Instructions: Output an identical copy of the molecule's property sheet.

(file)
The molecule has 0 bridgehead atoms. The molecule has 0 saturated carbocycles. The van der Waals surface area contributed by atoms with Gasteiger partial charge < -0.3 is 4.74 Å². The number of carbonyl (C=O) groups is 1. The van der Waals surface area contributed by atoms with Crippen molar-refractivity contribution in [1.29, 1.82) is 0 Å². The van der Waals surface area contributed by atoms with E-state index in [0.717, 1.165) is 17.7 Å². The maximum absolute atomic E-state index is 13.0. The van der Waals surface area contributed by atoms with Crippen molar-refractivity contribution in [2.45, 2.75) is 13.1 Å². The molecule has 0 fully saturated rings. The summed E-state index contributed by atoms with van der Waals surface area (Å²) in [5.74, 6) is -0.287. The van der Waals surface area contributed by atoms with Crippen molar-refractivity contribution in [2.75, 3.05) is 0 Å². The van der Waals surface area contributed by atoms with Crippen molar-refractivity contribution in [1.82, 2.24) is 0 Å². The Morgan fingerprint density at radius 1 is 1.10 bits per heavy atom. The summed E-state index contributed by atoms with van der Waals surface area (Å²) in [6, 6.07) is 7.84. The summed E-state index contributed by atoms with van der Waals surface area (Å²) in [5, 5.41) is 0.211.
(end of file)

The molecule has 0 bridgehead atoms. The molecule has 0 saturated carbocycles. The van der Waals surface area contributed by atoms with Gasteiger partial charge < -0.3 is 4.74 Å². The number of carbonyl (C=O) groups is 1. The van der Waals surface area contributed by atoms with Crippen molar-refractivity contribution in [1.29, 1.82) is 0 Å². The van der Waals surface area contributed by atoms with E-state index in [0.717, 1.165) is 17.7 Å². The maximum absolute atomic E-state index is 13.0. The van der Waals surface area contributed by atoms with Crippen molar-refractivity contribution in [2.45, 2.75) is 13.1 Å². The molecule has 0 fully saturated rings. The summed E-state index contributed by atoms with van der Waals surface area (Å²) in [5.74, 6) is -0.287. The van der Waals surface area contributed by atoms with Crippen molar-refractivity contribution in [2.75, 3.05) is 0 Å². The van der Waals surface area contributed by atoms with Crippen molar-refractivity contribution in [1.82, 2.24) is 0 Å². The Morgan fingerprint density at radius 1 is 1.10 bits per heavy atom. The summed E-state index contributed by atoms with van der Waals surface area (Å²) in [6, 6.07) is 7.84. The summed E-state index contributed by atoms with van der Waals surface area (Å²) in [5, 5.41) is 0.211.